|Manufacturer:||Kidde-Graviner of Slough|
|Product type:||Fire Fighting Equipment|
|Name:||Fire fighting equipment|
The Kidde Graviner Crew Bay explosion, detection and suppression system was developed in the 1970s to increase AFV crew survivability in combat by detecting and suppressing fires and explosions caused by the rupturing of fuel tanks and fuel and hydraulic lines.
The Crew Bay system is able to detect and recognise an explosive fire within 2 to 3 ms of its inception and effect complete suppression in around 100 ms by the use of infra-red sensors and rapid acting high-rate discharge suppressors.
The system can be retrofitted to existing vehicles as well as being installed on new production armoured vehicles.
Kidde Graviner is part of the Kidde Aerospace and Defence Group and offers users worldwide support through its sister companies Walter Kidde Aerospace and Santa Barbara Dual Spectrum (qv later in this section), both of whom are based in the USA. In Germany the products are supported by Kidde Deugra which is a member of the Kidde International group of companies.
Crew Bay systems are fitted to a wide range of tracked and wheeled armoured vehicles including the Krauss-Maffei Wegmann Leopard 2, Vickers Defence Systems Challenger Armoured Repair and Recovery Vehicle, Vickers Defence Systems Tariq and Khaliri MBTs (Jordan), Marconi Marine, Land and Naval ; System Marksman Twin 35 mm air defence turret and ENGESA EE-11 Urutu (6 x 6) APC (Jordan).
Since production first commenced, Kidde Graviner systems are now protecting more than 4,000 production vehicles in more than 11 countries throughout the world.
The Crew Bay system uses Infra-Red (IR) detectors which do not react to the types of false alarm stimuli normally found in the battlefield environment.
The detectors are coupled to a'control unr( which automatically actuates one or more high-speed suppressors which deploy non-toxic concentrations of suppressant within the crew compartment to suppress a fuel explosion or fire before catastrophic conditions result.
The Crew Bay detector contains the IR sensors and all the logic circuitry. The sensors detect the IR radiation characteristics of a hydrocarbon explosion/ fire with the logic differentiating between the signature of a hydrocarbon flame and other non-fire stimuli.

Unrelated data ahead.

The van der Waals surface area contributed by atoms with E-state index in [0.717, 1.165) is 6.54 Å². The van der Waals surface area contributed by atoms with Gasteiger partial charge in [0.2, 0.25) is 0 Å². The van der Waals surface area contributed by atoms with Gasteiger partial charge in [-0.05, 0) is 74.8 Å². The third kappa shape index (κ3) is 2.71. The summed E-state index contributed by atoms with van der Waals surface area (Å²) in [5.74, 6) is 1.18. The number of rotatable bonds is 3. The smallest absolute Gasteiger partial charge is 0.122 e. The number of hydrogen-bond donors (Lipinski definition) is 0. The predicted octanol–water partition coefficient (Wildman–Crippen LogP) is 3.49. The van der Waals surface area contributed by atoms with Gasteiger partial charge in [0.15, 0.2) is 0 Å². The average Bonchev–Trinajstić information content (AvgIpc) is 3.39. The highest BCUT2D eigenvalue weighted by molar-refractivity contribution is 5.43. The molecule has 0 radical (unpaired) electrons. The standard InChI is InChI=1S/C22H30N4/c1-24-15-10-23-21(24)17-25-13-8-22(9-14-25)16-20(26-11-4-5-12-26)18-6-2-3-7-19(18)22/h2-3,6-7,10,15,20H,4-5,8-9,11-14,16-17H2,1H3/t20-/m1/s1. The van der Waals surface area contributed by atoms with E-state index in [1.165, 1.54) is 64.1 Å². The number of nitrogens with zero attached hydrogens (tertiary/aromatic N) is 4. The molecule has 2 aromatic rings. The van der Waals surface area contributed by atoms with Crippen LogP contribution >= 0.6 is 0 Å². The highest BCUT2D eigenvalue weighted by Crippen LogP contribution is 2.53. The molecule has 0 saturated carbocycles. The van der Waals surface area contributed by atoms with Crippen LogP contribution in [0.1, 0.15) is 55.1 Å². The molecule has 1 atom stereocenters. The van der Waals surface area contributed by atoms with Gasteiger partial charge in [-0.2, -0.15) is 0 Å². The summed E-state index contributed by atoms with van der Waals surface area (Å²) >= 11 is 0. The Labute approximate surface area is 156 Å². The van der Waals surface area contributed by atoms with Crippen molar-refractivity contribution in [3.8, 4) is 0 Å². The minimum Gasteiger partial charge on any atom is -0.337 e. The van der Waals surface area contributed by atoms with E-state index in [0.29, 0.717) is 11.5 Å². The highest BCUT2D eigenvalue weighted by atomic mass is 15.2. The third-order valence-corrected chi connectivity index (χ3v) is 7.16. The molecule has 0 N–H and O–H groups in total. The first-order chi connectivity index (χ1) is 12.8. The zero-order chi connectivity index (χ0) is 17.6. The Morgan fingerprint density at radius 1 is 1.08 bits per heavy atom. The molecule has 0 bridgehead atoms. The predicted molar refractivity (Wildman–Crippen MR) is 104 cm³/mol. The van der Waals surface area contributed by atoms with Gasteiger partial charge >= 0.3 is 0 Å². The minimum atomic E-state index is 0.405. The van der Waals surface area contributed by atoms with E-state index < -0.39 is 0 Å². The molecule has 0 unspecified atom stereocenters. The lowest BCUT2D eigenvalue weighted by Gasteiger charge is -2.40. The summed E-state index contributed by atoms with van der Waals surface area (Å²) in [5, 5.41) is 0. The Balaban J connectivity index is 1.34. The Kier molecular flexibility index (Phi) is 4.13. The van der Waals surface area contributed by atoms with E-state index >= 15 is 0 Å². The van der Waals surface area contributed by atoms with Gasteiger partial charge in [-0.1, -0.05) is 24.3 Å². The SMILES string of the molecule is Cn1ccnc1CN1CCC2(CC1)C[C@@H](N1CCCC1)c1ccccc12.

The standard control unit is designed to accommodate four detectors and the microprocessor-based design allows manufacture of either single or dual-shot suppression systems.
As the electrically actuated valves on the suppressors require only a minimum current to operate them, enough electrical energy can be stored in the control unit to ensure that the suppressors can be activated in all vehicle conditions.
The control unit provides stabilised power and line monitoring for detection and suppression subsystems.
A number of different size suppressors can be supplied. The 3.2 kg high-speed suppressor, with electrically actuated valve, discharges its liquid contents within 80 to 100 ms. This is achieved by storing suppressant at high pressure and using alrapid action non-explosive pyrotechnic piston actuator to releasethe seal supporting mechanism, so allowing the pressure to open the valve. The suppressant then has an unobstructed path through the nozzle directly into the fire zone.
Another variant of the control unit has been designed for use with Crew Bay systems utilising up to four IR detectors and six suppressors. The control unit can be configured for up to 15 variations of detector/ suppressor combinations. Also incorporated into the control unit is built-in test equipment which utilises an eight-digit alphanumeric display.1
The control unit's BITE function offers several major features all of which are designed to provide constant monitoring of the system, thereby ensuring the crew is fully informed of any malfunction.
System fault conditions are indicated by a yellow fault lamp and an appropriate coded message on the alphanumeric display panel located on the front of the control unit.
The control unit may be switched between a number of operational modes and in normal conditions, that is with no faulty components in the system, the alphanumeric display will be blank and the faulty lamp off.
In all modes of operation it is possible using a press-to-test switch mounted on the control unit to:
(1) check the fault indicator lamp integrity
(2) test all segments of the alphanumeric display for correct operation
(3) identify the vehicle installation via the alphanumeric display for correct operation
(4) identify the mode of system operation
(5) display the appropriate code for each faulty component in the system.
In production. In service with Austria, Denmark, Finland, France, Germany, Japan, Jordan, Netherlands, Oman, Spain, Sweden, Switzerland and the UK with over 4,000 systems completed. Evaluation of new ozone friendly replacement agents continues.